Skull & Bones, the open-world pirate adventure Ubisoft first showed at E3 2017, won’t launch until the spring of 2020 at the earliest, and won’t be shown off at this year’s expo. That’s the second-such yearlong delay for the game in the past year.
The news came during the publisher’s call with investors yesterday, in which Ubisoft discussed its publishing plans going forward. Skull & Bones will now be launching after the fiscal year for Ubisoft, which ends in March 2020.
The title features tactical naval combat in single-player and multiplayer modes, the latter of which supports five-on-five action. Players engage and board other ships, taking them over with hand-to-hand combat.
In a comment to GameSpot, Ubisoft gave a similar rationale for Skull & Bones’ delay: “For new IPs, it is common to have evolutions of creative vision and this requires more development time.” In May 2018, Ubisoft told investors that developers needed more time “to offer players an even more engaging experience.”
The official Twitter account for Skull & Bones yesterday acknowledged the delay, and the game’s absence from E3 2019, in a short video showing development of the game. “This is challenging news for us all, but it’s what’s needed to make Skull & Bones as awesome as it can be,” the account said.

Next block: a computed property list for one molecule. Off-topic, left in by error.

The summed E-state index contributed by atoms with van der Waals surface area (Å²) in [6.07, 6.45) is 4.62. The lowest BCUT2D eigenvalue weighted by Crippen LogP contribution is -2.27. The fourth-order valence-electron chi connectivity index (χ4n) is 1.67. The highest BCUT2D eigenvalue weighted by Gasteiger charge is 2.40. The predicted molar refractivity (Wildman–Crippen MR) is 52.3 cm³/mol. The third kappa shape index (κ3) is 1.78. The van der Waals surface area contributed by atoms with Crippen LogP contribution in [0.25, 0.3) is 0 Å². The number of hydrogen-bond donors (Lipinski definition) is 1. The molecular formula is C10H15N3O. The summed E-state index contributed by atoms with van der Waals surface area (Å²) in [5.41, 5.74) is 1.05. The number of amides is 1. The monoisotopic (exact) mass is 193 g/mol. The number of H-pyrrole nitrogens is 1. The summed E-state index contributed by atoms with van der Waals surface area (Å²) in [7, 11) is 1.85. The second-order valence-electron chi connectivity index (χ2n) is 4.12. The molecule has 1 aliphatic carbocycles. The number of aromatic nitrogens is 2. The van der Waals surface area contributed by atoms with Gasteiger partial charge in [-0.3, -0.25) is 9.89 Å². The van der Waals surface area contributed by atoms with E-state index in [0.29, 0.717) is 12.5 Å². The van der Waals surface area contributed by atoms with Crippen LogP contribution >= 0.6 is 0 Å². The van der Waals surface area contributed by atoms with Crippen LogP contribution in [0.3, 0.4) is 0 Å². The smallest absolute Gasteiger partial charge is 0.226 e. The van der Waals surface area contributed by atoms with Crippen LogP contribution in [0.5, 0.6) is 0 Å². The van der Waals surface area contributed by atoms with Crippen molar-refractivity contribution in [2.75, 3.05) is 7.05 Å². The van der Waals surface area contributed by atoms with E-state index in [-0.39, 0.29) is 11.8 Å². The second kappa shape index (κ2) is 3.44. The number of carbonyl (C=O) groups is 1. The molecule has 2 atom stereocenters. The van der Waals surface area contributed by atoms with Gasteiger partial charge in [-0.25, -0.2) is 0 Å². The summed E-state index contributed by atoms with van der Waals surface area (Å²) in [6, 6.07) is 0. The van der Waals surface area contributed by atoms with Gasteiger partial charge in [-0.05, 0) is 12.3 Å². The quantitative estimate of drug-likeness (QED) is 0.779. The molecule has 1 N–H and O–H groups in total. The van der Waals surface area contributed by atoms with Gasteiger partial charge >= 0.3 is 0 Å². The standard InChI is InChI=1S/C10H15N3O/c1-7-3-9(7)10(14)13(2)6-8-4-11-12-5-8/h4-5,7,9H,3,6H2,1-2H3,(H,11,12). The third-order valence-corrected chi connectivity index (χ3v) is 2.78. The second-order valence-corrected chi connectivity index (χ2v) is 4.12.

We’re going to batten down the hatches and push back on the game’s arrival—this is a challenging news for us all, but it’s what’s needed to make Skull & Bones as awesome as it can be!— Skull & Bones (@skullnbonesgame) May 15, 2019
Our focus remains on quality first and we’re grateful for your undying support ☠️⚔️ pic.twitter.com/ZCt85tY3TG
Skull & Bones is being developed by Ubisoft Singapore, best known for contributing the naval combat sequences that helped distinguish 2013’s Assassin’s Creed 4: Black Flag. Skull & Bones is the first game for which it is lead developer.
In the same call to investors, Ubisoft mentioned that Tom Clancy’s The Division 2 did not meet the initial sales projections (on consoles) that the company had offered. For the first Tom Clancy’s The Division back in 2016, Ubisoft claimed a record for best sales of a new franchise (whole dollars) during the launch week.
That said, yesterday the publisher touted Rainbow Six Siege as a billion-dollar earner since its debut in 2015; Siege’s success shows that Ubisoft plays a long support game for its adventures, even if their sales figures don’t dazzle right out of the gate.